Today I interviewed Andy Hoffman to learn why Americans should be preparing for the difficult times not seen since my grandmother survived the Depression.
We saw a slight pull back in gold today, so don’t forget to buy the dips in your Goldmoney account!
Tomorrow’s guest will be Dr. Keith Smith, so reply with your questions now!
The story of the Titanic shipwreck is a lesson about what happens when man’s hubris reaches epic proportions. We’ve all heard the story about how the Titanic, thought to be unsinkable, sank to the bottom of the icy Atlantic on April 15, 1912. The ship’s captain, Edward Smith, sought to impress the world with Titanic’s record maiden voyage across ‘the pond.’ Despite knowing his ship could strike an iceberg, he still ordered the record setting pace. The Titanic did indeed strike an iceberg, and approximately 1,500 people lost their lives in an event that was totally preventable.
Like the Titanic, the U.S. economy has had a captain at the helm who is ignoring caution and the lessons of their trade. That person is our Federal Reserve Chairman. Unlike the Titanic though, the U.S. has two captains whose hubris will ensure our tragic ending. In this Kennedy Financial video, we examine the last decade and witness the slow demise of an economy once thought to be ‘unsinkable.’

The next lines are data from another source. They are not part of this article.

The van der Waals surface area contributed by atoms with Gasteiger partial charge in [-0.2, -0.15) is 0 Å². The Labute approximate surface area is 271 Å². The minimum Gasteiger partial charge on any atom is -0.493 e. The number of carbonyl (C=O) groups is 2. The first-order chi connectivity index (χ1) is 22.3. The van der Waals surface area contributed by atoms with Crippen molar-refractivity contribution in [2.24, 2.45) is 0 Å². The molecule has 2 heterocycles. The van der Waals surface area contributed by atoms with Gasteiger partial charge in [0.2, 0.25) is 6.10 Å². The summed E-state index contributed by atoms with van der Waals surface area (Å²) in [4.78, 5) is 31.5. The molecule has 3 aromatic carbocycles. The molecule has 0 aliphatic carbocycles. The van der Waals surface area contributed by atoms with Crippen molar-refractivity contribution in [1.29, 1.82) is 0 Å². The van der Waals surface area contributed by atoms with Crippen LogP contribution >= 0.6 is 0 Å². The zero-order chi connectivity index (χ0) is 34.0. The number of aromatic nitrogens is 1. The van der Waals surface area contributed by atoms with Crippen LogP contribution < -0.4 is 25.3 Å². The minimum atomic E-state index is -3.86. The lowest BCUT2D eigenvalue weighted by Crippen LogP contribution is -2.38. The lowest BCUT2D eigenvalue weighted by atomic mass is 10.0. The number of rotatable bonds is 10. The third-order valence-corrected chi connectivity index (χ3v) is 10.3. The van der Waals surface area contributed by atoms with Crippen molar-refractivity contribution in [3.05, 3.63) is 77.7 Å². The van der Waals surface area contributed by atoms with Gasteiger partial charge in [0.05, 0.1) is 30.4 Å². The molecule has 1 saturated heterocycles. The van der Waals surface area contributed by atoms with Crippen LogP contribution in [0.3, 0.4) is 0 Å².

Please share this with someone looking for answers.
I’m pretty sure that I caught the flu a few weeks ago, so I’ve neglected this blog since mid-February. But I’m back on my feet and I did my first interview to discuss Financial Judo and other personal finance issues. Jason Burack of Wall Street for Main Street invited me on his show to discuss the book and problems I see in the economy. With Janet Yellen’s Fed failing to raise interest rates again on March 16th, even “economic experts” like Steve Liesman are starting to see that the Fed Empress has no monetary policy clothes.